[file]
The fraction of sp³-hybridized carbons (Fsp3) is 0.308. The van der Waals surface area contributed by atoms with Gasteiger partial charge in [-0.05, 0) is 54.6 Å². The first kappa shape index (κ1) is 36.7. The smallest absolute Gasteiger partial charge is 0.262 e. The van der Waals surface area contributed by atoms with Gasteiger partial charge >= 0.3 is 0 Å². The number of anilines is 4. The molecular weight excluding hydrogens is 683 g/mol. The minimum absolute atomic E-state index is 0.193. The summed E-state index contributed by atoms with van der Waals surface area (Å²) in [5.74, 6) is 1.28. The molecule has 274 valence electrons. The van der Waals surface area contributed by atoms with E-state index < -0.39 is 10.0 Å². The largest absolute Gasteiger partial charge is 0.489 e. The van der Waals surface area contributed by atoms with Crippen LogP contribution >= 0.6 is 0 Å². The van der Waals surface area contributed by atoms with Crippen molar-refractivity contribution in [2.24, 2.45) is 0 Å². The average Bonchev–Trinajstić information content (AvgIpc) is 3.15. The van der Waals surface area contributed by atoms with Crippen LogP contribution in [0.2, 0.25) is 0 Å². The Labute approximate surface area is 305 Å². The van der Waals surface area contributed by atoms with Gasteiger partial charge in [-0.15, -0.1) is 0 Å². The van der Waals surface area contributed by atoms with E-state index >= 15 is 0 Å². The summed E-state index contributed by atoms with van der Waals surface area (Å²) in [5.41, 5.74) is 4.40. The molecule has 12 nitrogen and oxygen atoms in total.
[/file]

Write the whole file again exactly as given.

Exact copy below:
The fraction of sp³-hybridized carbons (Fsp3) is 0.308. The van der Waals surface area contributed by atoms with Gasteiger partial charge in [-0.05, 0) is 54.6 Å². The first kappa shape index (κ1) is 36.7. The smallest absolute Gasteiger partial charge is 0.262 e. The van der Waals surface area contributed by atoms with Gasteiger partial charge >= 0.3 is 0 Å². The number of anilines is 4. The molecular weight excluding hydrogens is 683 g/mol. The minimum absolute atomic E-state index is 0.193. The summed E-state index contributed by atoms with van der Waals surface area (Å²) in [5.74, 6) is 1.28. The molecule has 274 valence electrons. The van der Waals surface area contributed by atoms with E-state index < -0.39 is 10.0 Å². The largest absolute Gasteiger partial charge is 0.489 e. The van der Waals surface area contributed by atoms with Crippen LogP contribution >= 0.6 is 0 Å². The van der Waals surface area contributed by atoms with Crippen molar-refractivity contribution in [2.24, 2.45) is 0 Å². The average Bonchev–Trinajstić information content (AvgIpc) is 3.15. The van der Waals surface area contributed by atoms with Crippen LogP contribution in [0.2, 0.25) is 0 Å². The Labute approximate surface area is 305 Å². The van der Waals surface area contributed by atoms with Gasteiger partial charge in [-0.15, -0.1) is 0 Å². The van der Waals surface area contributed by atoms with E-state index >= 15 is 0 Å². The summed E-state index contributed by atoms with van der Waals surface area (Å²) in [5.41, 5.74) is 4.40. The molecule has 12 nitrogen and oxygen atoms in total.